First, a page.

Editor’s note: An I-Team investigation found more than a dozen lawsuits against area jails claiming inmates were beaten, raped, medically neglected or killed in jail. In addition to possibly costing taxpayers dearly, advocates for inmates say these cases suggest a failure of the system to protect vulnerable people in public custody. Read our full investigation here.
As his department faces criticism over mounting lawsuits alleging mistreatment of inmates at the county jail, Montgomery County Sheriff Phil Plummer says he needs more resources to deal with drug addicts and the mentally ill.
Plummer says the eight lawsuits his department faces, some of them years old, is a small number considering the 800 inmates his facility holds at a time. The bigger problem, he says, is that many of them shouldn’t be there to begin with, but should be getting some sort of treatment.
Responding to calls from Montgomery County commissioners for a federal civil rights probe of the jail, Plummer invited commissioners into the jail.
“I would like to ask them to come in on a Friday or Saturday night and see what my employees put up with and who they have to deal with,” he said, “and watch them seeing the people suffering from mental illnesses banging their heads on the jail cells and we have to go in there and make sure they don’t hurt themselves or others.”
The I-Team obtained records illustrating how difficult and dangerous of a job corrections officers have.
On Feb. 7, a jail guard responded to screaming in a cell to find an inmate with a sheet around her neck tied to the bars while other inmates tried to stop her from killing herself.
“I reached through the bars and held onto inmate (redacted) leg so she could not put weight on the sheet which was tied around her neck. While hanging onto inmate (redacted) legs she began hitting me in the face with her fist,” says the report filled out by officer Sonya Rodeffer, who was bloodied by the incident. “She grabbed my glasses off my face and hit me with my glasses breaking them. Inmate (redacted) kicked me to try and make me lose my grip of her leg. I continued to hold on to her until additional units arrived and took over.”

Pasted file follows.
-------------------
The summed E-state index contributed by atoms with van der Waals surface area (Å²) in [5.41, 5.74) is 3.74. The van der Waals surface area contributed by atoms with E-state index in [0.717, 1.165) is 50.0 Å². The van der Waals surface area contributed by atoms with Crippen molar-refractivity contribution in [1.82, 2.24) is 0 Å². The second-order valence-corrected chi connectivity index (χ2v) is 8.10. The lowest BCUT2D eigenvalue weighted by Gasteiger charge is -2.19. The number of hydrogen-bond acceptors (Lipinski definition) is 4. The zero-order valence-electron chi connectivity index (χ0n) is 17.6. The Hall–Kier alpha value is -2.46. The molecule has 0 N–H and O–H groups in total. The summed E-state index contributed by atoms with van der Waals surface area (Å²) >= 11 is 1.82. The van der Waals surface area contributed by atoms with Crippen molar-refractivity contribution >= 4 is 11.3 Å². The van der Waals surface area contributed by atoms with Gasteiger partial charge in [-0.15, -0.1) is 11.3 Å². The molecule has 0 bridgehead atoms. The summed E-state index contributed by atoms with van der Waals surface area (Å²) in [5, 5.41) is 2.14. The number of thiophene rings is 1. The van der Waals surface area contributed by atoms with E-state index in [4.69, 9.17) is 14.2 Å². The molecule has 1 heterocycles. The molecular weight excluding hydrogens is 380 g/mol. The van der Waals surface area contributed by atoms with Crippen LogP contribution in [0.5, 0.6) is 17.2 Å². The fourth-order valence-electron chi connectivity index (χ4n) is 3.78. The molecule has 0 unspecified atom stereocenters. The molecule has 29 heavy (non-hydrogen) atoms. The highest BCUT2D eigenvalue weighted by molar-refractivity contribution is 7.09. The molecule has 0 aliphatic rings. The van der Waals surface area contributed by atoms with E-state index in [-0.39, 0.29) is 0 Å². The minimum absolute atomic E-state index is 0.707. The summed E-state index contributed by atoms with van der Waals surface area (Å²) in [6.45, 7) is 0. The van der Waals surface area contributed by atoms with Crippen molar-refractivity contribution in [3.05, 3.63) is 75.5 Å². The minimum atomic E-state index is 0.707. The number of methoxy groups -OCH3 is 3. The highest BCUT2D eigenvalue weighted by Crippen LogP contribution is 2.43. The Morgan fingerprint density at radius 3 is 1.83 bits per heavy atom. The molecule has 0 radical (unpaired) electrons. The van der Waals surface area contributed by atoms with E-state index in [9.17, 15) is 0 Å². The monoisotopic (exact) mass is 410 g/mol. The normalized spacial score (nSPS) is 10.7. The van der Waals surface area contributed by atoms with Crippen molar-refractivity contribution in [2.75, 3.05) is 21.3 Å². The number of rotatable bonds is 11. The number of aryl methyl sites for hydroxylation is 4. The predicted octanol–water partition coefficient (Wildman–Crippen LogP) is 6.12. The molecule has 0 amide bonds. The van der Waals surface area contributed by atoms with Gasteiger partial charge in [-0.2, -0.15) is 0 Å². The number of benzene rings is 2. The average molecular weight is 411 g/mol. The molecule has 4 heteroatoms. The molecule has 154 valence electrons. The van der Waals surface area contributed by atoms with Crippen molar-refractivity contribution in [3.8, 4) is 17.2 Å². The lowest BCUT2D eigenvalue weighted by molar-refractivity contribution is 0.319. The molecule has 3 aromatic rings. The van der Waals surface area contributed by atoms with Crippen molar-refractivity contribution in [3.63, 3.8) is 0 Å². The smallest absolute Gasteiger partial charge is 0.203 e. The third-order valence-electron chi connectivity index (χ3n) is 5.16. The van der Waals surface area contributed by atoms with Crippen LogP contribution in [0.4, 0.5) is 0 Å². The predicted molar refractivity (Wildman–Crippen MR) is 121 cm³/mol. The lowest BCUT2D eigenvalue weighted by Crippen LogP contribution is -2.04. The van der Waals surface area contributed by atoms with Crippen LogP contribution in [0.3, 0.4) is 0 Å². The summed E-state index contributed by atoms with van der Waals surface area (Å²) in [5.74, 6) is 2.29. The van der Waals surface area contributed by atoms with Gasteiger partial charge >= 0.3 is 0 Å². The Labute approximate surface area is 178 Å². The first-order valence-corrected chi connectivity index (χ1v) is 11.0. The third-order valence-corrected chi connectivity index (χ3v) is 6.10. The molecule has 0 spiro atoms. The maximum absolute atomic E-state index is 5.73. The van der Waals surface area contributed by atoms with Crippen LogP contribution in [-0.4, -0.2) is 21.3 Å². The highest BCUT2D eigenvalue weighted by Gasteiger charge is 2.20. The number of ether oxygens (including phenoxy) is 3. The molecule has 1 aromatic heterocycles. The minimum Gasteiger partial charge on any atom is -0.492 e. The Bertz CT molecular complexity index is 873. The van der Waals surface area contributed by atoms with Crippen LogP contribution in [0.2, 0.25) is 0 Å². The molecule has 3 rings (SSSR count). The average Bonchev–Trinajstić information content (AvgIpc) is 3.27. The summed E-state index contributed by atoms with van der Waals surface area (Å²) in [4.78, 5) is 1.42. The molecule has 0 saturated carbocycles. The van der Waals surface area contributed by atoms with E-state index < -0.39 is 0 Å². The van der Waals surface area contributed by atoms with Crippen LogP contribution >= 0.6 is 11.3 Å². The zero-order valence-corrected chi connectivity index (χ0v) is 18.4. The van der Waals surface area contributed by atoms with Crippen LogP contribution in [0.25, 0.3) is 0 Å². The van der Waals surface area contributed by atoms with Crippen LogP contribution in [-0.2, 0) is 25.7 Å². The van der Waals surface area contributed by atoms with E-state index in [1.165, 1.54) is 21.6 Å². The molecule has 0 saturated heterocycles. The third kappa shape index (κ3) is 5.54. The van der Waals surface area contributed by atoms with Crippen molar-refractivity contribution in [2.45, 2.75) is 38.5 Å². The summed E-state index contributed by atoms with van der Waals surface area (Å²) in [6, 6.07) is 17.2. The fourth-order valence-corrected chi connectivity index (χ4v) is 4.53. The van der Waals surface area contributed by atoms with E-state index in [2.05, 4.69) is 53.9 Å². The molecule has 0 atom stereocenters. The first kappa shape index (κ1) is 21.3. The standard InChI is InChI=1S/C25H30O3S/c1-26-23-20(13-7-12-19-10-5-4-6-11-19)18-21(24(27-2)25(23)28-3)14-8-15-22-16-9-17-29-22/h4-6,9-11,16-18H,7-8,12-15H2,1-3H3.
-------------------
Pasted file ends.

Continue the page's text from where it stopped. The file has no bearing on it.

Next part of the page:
The department provided a list of 13 other incidents of officers being attacked — punched, spit on, bitten and even pelted with body-fluid soaked toilet paper by a HIV-positive inmate.
Robert Cornwell, executive director of the Buckeye State Sheriff’s Association, said too much is being asked of Ohio’s county jails.
“We, the sheriff’s offices and jails, are not equipped for the mentally ill or the drug addicted individuals. (The jail) is not a place to treat them, but we get saddled with these individuals because they have broken a law,” he said. “We can’t get them out of the jail. We have no place to put them.”
Warren County Sheriff Larry Sims said 6,000 people get booked into his jail every year, and too many should be in drug treatment or a mental health facility, not the county jail.
“There’s so many people that may be in need of these extended mental health treatment options, and they’re not there. They’re not available,” he said. “There’s no space.”